GUWAHATI: A man in Assam was granted divorce by the Gauhati High Court after it viewed the woman's refusal to wear sakha (bangles made of conch shell) and use sindoor (vermilion) as her unwillingness to accept her marriage.
The relationship between Bhaskar Das and his wife Renu Das went on the rocks within months after their wedlock in 2012. She deserted the house of her in-laws the next year.
Das, who works as a contractual labourer in Digboi in the state, had filed for divorce after he and the members of his family were acquitted by the court. He had cited cruelty by his wife in his divorce application.
Earlier, she had filed a case under various sections of the IPC alleging that she was subjected to cruelty to meet the illegal demands of dowry in the form of cash and kind by her husband, his step-mother, sister-in-law, brother and sisters. She also alleged that she was not provided with food and medical treatment and that it was her brother who used to take care of the bare necessities of her life.
After the case reached the Gauhati HC from a family court in Dibrugarh, a two-judge bench of Chief Justice Ajai Lamba and Justice Soumitra Saikia took note of the woman's statement that she did not use sindoor as she did not consider Bhaskar Das as her husband. The court also took note of Das's statement in the family court that his wife refused to wear sakha and use sindoor.
“Under the custom of Hindu marriage, a lady who has entered into marriage according to Hindu rituals and customs, and which has not been denied by the respondent in her evidence, her refusal to wear ‘sakha and sindoor’ will project her to be unmarried and/or signify her refusal to accept the marriage with the appellant. Such categorical stand of the respondent points to the clear intention of the respondent that she is unwilling to continue her conjugal life with the appellant," the bench said.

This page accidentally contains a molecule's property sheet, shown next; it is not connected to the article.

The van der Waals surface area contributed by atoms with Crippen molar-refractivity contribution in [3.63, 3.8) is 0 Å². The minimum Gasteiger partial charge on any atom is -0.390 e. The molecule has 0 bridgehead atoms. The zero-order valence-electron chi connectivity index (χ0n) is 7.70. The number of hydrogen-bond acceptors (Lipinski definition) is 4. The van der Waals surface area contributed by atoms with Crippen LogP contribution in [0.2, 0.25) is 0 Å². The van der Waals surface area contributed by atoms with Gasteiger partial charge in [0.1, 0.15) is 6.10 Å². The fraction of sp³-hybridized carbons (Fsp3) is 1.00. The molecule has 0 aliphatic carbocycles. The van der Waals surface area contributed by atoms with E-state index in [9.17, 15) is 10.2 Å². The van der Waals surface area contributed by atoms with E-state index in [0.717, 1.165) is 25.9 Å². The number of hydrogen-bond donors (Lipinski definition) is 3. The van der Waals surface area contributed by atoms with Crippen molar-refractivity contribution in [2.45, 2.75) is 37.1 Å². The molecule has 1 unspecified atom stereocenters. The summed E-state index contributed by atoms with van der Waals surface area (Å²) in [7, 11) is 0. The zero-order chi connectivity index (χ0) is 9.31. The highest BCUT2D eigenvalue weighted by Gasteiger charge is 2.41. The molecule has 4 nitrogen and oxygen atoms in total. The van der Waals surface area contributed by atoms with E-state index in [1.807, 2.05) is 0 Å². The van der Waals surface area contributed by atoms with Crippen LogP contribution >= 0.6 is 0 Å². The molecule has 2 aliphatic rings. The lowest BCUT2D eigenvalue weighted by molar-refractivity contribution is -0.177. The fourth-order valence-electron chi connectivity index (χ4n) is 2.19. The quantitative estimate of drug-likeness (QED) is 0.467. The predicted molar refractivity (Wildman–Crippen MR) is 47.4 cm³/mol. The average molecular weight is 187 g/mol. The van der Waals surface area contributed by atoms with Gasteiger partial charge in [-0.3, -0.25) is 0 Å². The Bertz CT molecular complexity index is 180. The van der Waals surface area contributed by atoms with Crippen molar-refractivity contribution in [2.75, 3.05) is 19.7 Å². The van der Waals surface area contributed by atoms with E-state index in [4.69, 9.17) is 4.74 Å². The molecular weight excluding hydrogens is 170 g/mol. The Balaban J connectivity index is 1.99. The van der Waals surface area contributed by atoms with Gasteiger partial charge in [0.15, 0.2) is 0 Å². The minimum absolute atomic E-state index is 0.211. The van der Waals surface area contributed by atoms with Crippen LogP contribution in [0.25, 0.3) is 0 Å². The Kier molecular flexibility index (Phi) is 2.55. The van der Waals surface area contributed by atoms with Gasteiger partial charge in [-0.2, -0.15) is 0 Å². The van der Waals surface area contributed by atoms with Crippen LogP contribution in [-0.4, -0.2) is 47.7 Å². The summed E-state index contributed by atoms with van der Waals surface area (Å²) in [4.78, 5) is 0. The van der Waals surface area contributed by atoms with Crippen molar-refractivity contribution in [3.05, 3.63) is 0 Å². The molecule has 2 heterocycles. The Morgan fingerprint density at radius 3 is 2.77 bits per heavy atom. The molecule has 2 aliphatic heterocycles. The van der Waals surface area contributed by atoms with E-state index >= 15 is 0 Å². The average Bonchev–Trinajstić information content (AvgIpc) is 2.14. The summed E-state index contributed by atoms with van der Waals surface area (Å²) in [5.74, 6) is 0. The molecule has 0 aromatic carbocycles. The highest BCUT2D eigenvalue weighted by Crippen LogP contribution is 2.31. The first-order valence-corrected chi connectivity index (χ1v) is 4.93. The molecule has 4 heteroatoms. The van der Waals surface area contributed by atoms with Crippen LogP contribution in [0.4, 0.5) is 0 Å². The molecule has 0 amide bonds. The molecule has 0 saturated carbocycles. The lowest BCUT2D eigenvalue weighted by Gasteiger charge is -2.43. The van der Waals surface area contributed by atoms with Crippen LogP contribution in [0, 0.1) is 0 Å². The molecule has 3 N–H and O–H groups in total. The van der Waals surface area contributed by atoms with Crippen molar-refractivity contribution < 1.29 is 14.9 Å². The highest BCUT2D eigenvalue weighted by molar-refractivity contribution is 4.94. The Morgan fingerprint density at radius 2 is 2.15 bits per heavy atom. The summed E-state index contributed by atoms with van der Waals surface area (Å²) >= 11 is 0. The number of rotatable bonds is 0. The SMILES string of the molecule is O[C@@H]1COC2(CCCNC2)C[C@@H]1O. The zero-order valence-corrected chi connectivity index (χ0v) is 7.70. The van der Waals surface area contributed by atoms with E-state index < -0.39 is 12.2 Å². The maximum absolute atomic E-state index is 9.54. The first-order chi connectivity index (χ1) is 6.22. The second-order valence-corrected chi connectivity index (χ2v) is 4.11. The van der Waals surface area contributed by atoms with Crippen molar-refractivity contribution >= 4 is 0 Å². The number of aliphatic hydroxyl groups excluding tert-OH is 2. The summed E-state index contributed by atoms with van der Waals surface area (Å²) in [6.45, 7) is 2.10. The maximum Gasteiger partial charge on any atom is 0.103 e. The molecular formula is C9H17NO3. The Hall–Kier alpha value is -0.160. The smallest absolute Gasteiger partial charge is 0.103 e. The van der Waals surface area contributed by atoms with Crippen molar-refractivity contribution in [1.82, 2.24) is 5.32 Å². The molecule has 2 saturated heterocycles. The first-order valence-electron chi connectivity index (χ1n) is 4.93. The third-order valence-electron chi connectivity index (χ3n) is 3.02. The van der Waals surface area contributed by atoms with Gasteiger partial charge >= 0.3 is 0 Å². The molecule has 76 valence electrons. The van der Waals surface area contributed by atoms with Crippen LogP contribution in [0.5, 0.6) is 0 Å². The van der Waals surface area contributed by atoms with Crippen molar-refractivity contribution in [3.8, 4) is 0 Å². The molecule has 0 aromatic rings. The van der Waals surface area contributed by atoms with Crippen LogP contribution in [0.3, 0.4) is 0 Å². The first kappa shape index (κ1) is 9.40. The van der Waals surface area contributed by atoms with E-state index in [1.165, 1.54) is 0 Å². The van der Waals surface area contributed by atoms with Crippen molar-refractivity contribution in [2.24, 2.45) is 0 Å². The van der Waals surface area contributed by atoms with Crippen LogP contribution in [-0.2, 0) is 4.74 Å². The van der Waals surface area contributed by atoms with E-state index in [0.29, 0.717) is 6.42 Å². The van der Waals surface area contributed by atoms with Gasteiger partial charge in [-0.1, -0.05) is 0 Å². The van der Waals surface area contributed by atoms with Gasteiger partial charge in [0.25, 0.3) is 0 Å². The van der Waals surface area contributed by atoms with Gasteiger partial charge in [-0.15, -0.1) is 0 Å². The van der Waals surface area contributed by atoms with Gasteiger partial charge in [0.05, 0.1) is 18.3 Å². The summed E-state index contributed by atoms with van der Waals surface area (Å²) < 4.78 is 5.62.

"Under such circumstances, compelling the appellant husband to continue to be in matrimony with the respondent wife may be construed to be harassment inflicted by the respondent upon the appellant and his family members. This evidence although available before the Family Court during the evidence adduced, was not taken into account during the discussion in the impugned judgment. As such the Family Court erred in evaluating the evidence in the proper perspective," it observed.
Overturning the family court's decision against divorce, the Gauhati HC bench said: "...The allegation of subjecting the respondent wife to cruelty was not sustained. Such acts of lodging criminal cases on unsubstantiated allegations against the husband and/or the husband’s family members amounts to cruelty as held by the Supreme Court...
"In this context, the Hon'ble Supreme Court in a recent judgment being Rani Narasimha Sastri vs. Rani Suneela Rani, 2019 SCC Online SC 1595 has held that filing of criminal cases like case under Sections 498(A) IPC etc against the husband and the family members and which are subsequently dismissed/rejected by the Family Court, is sufficient to be construed as an act of cruelty by the wife."
Observing that the man is paying a maintenance of Rs 3,000, the court said it would be open to the woman praying for further alimony under the provisions of the Hindu Marriage Act.